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Enough Project Comment to State Department in Support of Conflict Minerals Rule

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Enough Project Comment to State Department in Support of Conflict Minerals Rule

Posted by Enough Team on May 18, 2017

On April 28, the Enough Project submitted a statement in response to the request from the U.S. Department of State for comments from interested parties on supporting best practices in responsible minerals sourcing in the Great Lakes region of Africa.

The Enough Project opposes any suspension, weakening, or repeal of the current Conflict Minerals Rule. Read the full comment below or click here.


To: U.S. Department of State

From: The Enough Project

Date: April 28, 2017

Re: Recommended Policy Steps on Conflict Minerals

In response to the request for comment on supporting best practices in responsible minerals sourcing in the Great Lakes region of Africa, Section 1502 of the Dodd-Frank Wall Street Reform and Consumer Protection Act and the Securities and Exchange Commission’s Conflict Minerals Rule should remain in place and unchanged, without any action that would weaken the Conflict Minerals Rule in its current construction or suspend, defund, otherwise weaken, or repeal Section 1502 of the Dodd-Frank Act. Any efforts to review or change the Conflict Minerals Rule should be done with the proper authority and using the proper channels as afforded by the Administrative Procedures Act.

Additional complementary policy steps by the U.S. government, if paired with full implementation of Section 1502 and the Rule in their current constructions, can deepen efforts to break links between armed actors and the minerals trade in the DRC and surrounding countries; eliminating the Rule now would significantly undermine the progress made to date. Such policy steps are detailed below. Also see attached our submission to the SEC public comment request, which contains information directly applicable to this consultation, in particular describing the positive impacts 1502 and the Conflict Minerals Rule have on security in DRC and transparency in global minerals supply chains, as well as the overwhelming support for 1502 and the Conflict Minerals Rule by Congolese civil society organizations, electronics and jewelry companies, the Congolese government, investors, and individuals.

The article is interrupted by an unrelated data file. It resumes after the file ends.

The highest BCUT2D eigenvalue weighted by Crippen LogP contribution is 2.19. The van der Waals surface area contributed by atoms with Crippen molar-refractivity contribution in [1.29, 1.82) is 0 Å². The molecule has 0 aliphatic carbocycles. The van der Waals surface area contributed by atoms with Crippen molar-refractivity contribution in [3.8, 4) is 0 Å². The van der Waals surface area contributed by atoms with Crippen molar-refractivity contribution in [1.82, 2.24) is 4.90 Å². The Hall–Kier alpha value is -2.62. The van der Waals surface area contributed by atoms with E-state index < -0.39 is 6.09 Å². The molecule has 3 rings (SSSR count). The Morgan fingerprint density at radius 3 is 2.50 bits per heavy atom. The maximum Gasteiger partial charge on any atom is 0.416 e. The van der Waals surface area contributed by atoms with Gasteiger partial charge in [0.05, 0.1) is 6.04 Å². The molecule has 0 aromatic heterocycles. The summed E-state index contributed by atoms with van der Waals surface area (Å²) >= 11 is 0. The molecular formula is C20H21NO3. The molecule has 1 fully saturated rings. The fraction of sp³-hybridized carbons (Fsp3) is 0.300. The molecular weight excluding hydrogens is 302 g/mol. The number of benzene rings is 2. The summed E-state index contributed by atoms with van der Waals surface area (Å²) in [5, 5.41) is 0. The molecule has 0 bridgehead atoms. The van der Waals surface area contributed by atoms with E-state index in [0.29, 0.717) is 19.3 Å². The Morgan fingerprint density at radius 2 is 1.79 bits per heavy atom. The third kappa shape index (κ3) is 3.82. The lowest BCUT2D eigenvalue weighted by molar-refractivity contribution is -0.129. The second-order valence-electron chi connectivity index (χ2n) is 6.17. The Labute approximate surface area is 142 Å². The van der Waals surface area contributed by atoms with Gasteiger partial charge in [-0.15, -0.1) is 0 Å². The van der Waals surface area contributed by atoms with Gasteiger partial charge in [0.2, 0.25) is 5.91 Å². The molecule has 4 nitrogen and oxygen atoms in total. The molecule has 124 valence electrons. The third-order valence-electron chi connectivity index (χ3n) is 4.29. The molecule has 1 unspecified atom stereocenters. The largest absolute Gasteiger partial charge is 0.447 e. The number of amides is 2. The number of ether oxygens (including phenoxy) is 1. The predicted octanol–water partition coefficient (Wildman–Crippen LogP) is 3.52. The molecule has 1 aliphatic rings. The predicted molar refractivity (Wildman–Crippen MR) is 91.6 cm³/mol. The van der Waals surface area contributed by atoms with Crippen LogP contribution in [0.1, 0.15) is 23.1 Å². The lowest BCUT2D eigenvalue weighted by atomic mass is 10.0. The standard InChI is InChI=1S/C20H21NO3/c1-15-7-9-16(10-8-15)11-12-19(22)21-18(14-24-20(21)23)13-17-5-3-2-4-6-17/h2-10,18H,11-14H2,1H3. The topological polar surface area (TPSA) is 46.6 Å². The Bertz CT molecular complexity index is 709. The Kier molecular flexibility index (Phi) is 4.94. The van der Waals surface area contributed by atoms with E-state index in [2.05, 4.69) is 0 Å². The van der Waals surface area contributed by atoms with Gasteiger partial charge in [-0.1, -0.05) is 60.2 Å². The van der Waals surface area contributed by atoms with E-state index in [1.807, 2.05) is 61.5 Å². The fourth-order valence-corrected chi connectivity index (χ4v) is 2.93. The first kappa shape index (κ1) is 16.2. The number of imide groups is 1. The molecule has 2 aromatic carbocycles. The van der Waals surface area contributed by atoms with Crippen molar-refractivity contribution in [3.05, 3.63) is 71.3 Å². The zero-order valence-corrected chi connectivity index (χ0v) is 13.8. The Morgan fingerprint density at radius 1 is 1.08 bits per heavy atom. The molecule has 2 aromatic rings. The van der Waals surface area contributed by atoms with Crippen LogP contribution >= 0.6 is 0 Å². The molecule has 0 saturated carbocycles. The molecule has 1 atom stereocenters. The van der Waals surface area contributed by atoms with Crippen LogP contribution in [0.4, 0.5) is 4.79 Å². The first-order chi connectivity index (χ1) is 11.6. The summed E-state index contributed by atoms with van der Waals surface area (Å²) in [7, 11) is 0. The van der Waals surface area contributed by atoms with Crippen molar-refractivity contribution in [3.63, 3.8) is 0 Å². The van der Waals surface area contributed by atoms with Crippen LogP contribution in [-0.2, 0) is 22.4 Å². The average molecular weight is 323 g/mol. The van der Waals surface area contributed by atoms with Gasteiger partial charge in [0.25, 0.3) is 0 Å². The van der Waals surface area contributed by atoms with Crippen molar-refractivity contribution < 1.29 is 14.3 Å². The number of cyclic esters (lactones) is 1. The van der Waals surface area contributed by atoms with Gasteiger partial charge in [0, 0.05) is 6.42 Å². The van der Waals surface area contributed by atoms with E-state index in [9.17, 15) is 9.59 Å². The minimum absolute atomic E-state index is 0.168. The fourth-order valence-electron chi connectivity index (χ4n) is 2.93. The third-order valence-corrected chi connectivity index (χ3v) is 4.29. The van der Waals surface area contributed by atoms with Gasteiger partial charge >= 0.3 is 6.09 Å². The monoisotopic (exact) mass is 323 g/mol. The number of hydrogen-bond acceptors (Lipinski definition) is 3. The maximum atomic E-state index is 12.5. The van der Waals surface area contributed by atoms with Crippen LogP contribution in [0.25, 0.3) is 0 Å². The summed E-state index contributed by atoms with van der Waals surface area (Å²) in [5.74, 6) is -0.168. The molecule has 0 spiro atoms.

Combating the conflict gold trade

Dodd-Frank 1502 has had a significant positive impact delinking the tin, tantalum, and tungsten trades in eastern Congo from armed actors, as 79 percent of miners working in 3T mines surveyed in eastern Congo work at conflict-free mines. There has also been an impact on gold, but more work must be done on gold, as it remains a key source of funding for armed groups and Congolese army units in eastern Congo, according to the UN Group of Experts. Conflict gold from artisanal and small-scale mines in eastern Congo is smuggled mainly through Uganda, Burundi, and then the United Arab Emirates, according to a long series of UN GOE reports. While there has been measurable progress in combating the conflict 3Ts trade, as 79% of miners surveyed in eastern Congo in the 3Ts work in conflict-free mines as of October 2016, a small number of powerful smugglers continue to trade conflict gold around international regulations and the ICGLR certification system without consequence. Targeted work on conflict gold should be a priority for the U.S. government. Recommended steps to combat the conflict gold trade are listed below. None of the following should be understood as alternatives to 1502 and the Conflict Minerals Rule, but instead as complementary:

  1. Designating major conflict gold smugglers for targeted sanctions. The U.S. government, both unilaterally and multilaterally through the U.N. Security Council, should designate well-documented conflict gold smugglers in Congo, Uganda, and Burundi for targeted sanctions. Additionally, the U.S. State Department and U.N. Special Envoy for the Great Lakes Region Said Djinnit should pressure Uganda to cut its links to the gold smugglers and tighten airport checks on gold smuggling. The U.S. State Department should also urge the International Criminal Court to prosecute the most powerful illegal gold smugglers.